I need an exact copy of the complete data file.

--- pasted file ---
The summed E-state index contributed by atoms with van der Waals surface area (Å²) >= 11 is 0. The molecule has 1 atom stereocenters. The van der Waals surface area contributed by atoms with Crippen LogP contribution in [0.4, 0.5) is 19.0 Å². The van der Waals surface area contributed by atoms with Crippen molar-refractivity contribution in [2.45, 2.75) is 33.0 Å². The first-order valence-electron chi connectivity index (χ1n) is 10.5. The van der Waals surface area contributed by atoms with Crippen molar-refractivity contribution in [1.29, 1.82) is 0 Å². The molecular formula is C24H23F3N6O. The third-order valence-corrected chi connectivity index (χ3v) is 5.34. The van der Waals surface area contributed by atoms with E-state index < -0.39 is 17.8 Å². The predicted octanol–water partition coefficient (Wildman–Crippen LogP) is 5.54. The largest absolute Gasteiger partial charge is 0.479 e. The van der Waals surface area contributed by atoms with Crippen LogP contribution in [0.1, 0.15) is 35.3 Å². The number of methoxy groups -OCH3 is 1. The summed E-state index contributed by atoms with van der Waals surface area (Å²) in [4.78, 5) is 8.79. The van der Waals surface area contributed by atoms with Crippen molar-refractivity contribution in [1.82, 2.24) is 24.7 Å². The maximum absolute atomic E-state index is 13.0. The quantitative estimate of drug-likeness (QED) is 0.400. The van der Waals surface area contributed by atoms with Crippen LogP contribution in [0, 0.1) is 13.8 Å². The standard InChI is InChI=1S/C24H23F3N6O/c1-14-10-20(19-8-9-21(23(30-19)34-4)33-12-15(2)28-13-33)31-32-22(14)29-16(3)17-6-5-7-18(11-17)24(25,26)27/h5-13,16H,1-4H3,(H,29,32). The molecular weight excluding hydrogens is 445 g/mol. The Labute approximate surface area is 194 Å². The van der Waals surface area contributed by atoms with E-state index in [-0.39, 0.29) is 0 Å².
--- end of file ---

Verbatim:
The summed E-state index contributed by atoms with van der Waals surface area (Å²) >= 11 is 0. The molecule has 1 atom stereocenters. The van der Waals surface area contributed by atoms with Crippen LogP contribution in [0.4, 0.5) is 19.0 Å². The van der Waals surface area contributed by atoms with Crippen molar-refractivity contribution in [2.45, 2.75) is 33.0 Å². The first-order valence-electron chi connectivity index (χ1n) is 10.5. The van der Waals surface area contributed by atoms with Crippen molar-refractivity contribution in [1.29, 1.82) is 0 Å². The molecular formula is C24H23F3N6O. The third-order valence-corrected chi connectivity index (χ3v) is 5.34. The van der Waals surface area contributed by atoms with E-state index < -0.39 is 17.8 Å². The predicted octanol–water partition coefficient (Wildman–Crippen LogP) is 5.54. The largest absolute Gasteiger partial charge is 0.479 e. The van der Waals surface area contributed by atoms with Crippen LogP contribution in [0.1, 0.15) is 35.3 Å². The number of methoxy groups -OCH3 is 1. The summed E-state index contributed by atoms with van der Waals surface area (Å²) in [4.78, 5) is 8.79. The van der Waals surface area contributed by atoms with Crippen molar-refractivity contribution in [1.82, 2.24) is 24.7 Å². The maximum absolute atomic E-state index is 13.0. The quantitative estimate of drug-likeness (QED) is 0.400. The van der Waals surface area contributed by atoms with Crippen LogP contribution in [0, 0.1) is 13.8 Å². The standard InChI is InChI=1S/C24H23F3N6O/c1-14-10-20(19-8-9-21(23(30-19)34-4)33-12-15(2)28-13-33)31-32-22(14)29-16(3)17-6-5-7-18(11-17)24(25,26)27/h5-13,16H,1-4H3,(H,29,32). The molecular weight excluding hydrogens is 445 g/mol. The Labute approximate surface area is 194 Å². The van der Waals surface area contributed by atoms with E-state index in [-0.39, 0.29) is 0 Å².